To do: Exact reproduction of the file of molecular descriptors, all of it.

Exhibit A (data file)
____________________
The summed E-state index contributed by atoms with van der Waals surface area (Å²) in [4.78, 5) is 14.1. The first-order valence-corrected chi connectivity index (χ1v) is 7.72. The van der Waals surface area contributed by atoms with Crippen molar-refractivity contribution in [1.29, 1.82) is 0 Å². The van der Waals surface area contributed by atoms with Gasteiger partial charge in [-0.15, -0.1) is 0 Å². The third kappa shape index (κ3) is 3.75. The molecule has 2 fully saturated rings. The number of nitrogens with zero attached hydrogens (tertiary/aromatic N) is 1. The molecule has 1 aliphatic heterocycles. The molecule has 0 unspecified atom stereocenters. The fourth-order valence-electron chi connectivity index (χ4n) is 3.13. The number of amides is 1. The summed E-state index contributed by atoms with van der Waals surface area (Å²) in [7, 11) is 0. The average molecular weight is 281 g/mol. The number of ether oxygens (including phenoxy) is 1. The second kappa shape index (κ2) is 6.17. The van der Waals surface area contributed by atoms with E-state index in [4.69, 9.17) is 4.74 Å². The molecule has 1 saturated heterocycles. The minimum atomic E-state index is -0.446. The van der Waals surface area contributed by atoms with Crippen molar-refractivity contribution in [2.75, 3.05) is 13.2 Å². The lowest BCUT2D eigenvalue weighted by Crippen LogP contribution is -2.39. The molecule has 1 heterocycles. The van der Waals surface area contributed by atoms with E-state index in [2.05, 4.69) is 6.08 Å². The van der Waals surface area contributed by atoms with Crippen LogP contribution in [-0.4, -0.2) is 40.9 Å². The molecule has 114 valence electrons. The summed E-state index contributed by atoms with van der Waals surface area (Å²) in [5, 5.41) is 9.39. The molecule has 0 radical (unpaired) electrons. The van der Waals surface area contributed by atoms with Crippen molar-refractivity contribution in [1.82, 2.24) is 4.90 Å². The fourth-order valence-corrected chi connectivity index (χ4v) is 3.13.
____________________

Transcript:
The summed E-state index contributed by atoms with van der Waals surface area (Å²) in [4.78, 5) is 14.1. The first-order valence-corrected chi connectivity index (χ1v) is 7.72. The van der Waals surface area contributed by atoms with Crippen molar-refractivity contribution in [1.29, 1.82) is 0 Å². The van der Waals surface area contributed by atoms with Gasteiger partial charge in [-0.15, -0.1) is 0 Å². The third kappa shape index (κ3) is 3.75. The molecule has 2 fully saturated rings. The number of nitrogens with zero attached hydrogens (tertiary/aromatic N) is 1. The molecule has 1 aliphatic heterocycles. The molecule has 0 unspecified atom stereocenters. The fourth-order valence-electron chi connectivity index (χ4n) is 3.13. The number of amides is 1. The summed E-state index contributed by atoms with van der Waals surface area (Å²) in [7, 11) is 0. The average molecular weight is 281 g/mol. The number of ether oxygens (including phenoxy) is 1. The second kappa shape index (κ2) is 6.17. The van der Waals surface area contributed by atoms with E-state index in [4.69, 9.17) is 4.74 Å². The molecule has 1 saturated heterocycles. The minimum atomic E-state index is -0.446. The van der Waals surface area contributed by atoms with Crippen molar-refractivity contribution in [2.75, 3.05) is 13.2 Å². The lowest BCUT2D eigenvalue weighted by Crippen LogP contribution is -2.39. The molecule has 1 heterocycles. The van der Waals surface area contributed by atoms with E-state index in [2.05, 4.69) is 6.08 Å². The van der Waals surface area contributed by atoms with Crippen LogP contribution in [-0.4, -0.2) is 40.9 Å². The molecule has 114 valence electrons. The summed E-state index contributed by atoms with van der Waals surface area (Å²) in [5, 5.41) is 9.39. The molecule has 0 radical (unpaired) electrons. The van der Waals surface area contributed by atoms with Crippen molar-refractivity contribution in [1.82, 2.24) is 4.90 Å². The fourth-order valence-corrected chi connectivity index (χ4v) is 3.13.